Kindling A Flame: Aapro App Aims To Connect Every Parsi

Aapro App2It’s arguable that no minority community in India is the target of such strenuous efforts at conservation as the country’s 69,000 Parsis. Not even certain tribes so miniscule they could be wiped out in a landslide. The government is earnestly trying to save Zoroastrians with the Jiyo Parsi scheme, which funds an IVF programme for community members. The Bombay Parsi Punchayet (BPP) doles out monthly stipends to couples having a second and third child. It also has a youth group, Zoroastrian Youth for the Next Generation (ZYNG), which organises get-togethers for singles. Last year, an ad campaign funded by Jiyo Parsi tried to use humour (that some found in bad taste) to get Parsis to procreate.

Aapro App will soon join this list of Parsi proliferation efforts. Aapro, the Gujarati word for ‘our’, is often used lightheartedly by Parsis to claim ownership of a luminary. For example, aapro Freddie (Mercury, who’s always fondly recalled even though he did not really acknowledge India as his homeland). The founder of Aapro App, television actor Viraf Phiroz Patel, calls it a “Tinder cum Linkedin kinda app” that’s in equal parts a dating tool, social network and directory for Parsis. He was inspired to create it by a Parsi friend, who “unfailingly comes to India twice a year because he wants to hang out with Parsi girls and marry one”. Patel introduced him to a friend of a friend. “The guy has to rely on people like me, but I can only do so much.” It thus occurred to him that the community needed a “connectivity app”.

The app is currently being developed by Umeed Kothavala, the CEO of Pune-based tech company Extentia, and will be launched in time for Parsi New Year in August. It was announced in December 2015 at the Iranshah Udvada Utsav, a major gathering of the community. The announcement was accompanied by this promo featuring aapro Cyrus (Broacha, the comedian, who has a non-Parsi mother and wife).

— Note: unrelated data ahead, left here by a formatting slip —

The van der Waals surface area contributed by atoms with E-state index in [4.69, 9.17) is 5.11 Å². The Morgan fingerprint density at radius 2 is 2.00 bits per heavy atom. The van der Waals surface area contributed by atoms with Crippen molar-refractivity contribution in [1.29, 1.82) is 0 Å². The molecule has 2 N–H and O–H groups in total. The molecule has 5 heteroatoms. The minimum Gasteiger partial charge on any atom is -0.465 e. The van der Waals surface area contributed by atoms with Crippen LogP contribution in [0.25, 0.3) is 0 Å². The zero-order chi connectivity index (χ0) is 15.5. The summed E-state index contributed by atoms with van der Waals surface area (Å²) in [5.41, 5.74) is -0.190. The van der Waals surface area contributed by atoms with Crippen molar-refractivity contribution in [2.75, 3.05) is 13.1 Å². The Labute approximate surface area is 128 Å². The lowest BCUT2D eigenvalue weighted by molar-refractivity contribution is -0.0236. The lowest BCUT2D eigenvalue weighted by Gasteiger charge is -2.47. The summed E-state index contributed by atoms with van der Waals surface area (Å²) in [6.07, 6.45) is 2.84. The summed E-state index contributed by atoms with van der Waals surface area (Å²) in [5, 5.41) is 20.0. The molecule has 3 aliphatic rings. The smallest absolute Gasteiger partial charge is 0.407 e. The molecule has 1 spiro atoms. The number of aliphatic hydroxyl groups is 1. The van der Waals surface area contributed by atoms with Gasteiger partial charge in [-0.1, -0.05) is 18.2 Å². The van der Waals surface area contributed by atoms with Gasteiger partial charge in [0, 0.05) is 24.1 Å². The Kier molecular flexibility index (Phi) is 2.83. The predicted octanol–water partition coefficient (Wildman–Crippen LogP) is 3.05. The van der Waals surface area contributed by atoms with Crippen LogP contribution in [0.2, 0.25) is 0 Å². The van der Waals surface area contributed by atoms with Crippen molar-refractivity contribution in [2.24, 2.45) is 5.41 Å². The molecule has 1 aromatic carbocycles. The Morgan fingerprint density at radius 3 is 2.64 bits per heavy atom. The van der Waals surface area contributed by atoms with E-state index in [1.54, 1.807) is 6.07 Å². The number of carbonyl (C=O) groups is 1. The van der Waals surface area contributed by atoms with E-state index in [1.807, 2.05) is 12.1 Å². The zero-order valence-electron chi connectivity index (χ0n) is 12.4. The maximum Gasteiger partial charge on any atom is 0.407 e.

Currently Kothavala and Patel, who is personally funding the project and is considering crowdsourcing in case it becomes a costly affair, are soliciting suggestions from the community. The features they’re planning to include, aside from matchmaking, are directories for housing, jobs and services such as restaurants and sari making. Say you’re a Parsi who’s new to a place and are looking to make friends with others from the community living and working there. The app, which will be available across the world, could point you in the direction of the nearest Parsis. “We want to make it exciting to use and age-appropriate,” Kothavala said. The app makers are aware they’re dealing with an aging group of people and that some users might be technologically challenged. So they’ve even explained what an app is on the Aapro App Facebook page. “There might be a Parsi lady who is not using a smartphone as much as me,” said Patel.

While the app is more than a matchmaking tool, that’s the feature most Parsis aware of Aapro App are concerned about. Patel said he’s often told to speedily release the app by community elders worried about their receding population. “Jaldi karoni dikra (Hurry up, son,” they tell them. But do Parsis really need another matchmaking initiative? Mahafreed Irani, 30, said the app might work only if “it’s technically good”, that is, on par with other sophisticated dating apps. Most importantly, she said, the app should show pictures of members and list their educational qualifications and details about their profession. “The main problem in the community is that boys are not as qualified as girls,” she said. “Girls don’t want to go out with anyone who earns less.”

Irani checked out Parsi Irani Matrimonials, a popular matchmaking Facebook group, but was disappointed because many men on the group do not publish their photographs. She also feels an app is more in keeping with the times. She once attended a speed-dating event organised by the Bombay Parsi Punchayet and found it quaint. Boys and girls were made to play ‘musical arms’ as a way of breaking the ice (boys stood with arms akimbo, girls ran around them and locked arms when the music stopped). “It was a little weird,” she said.

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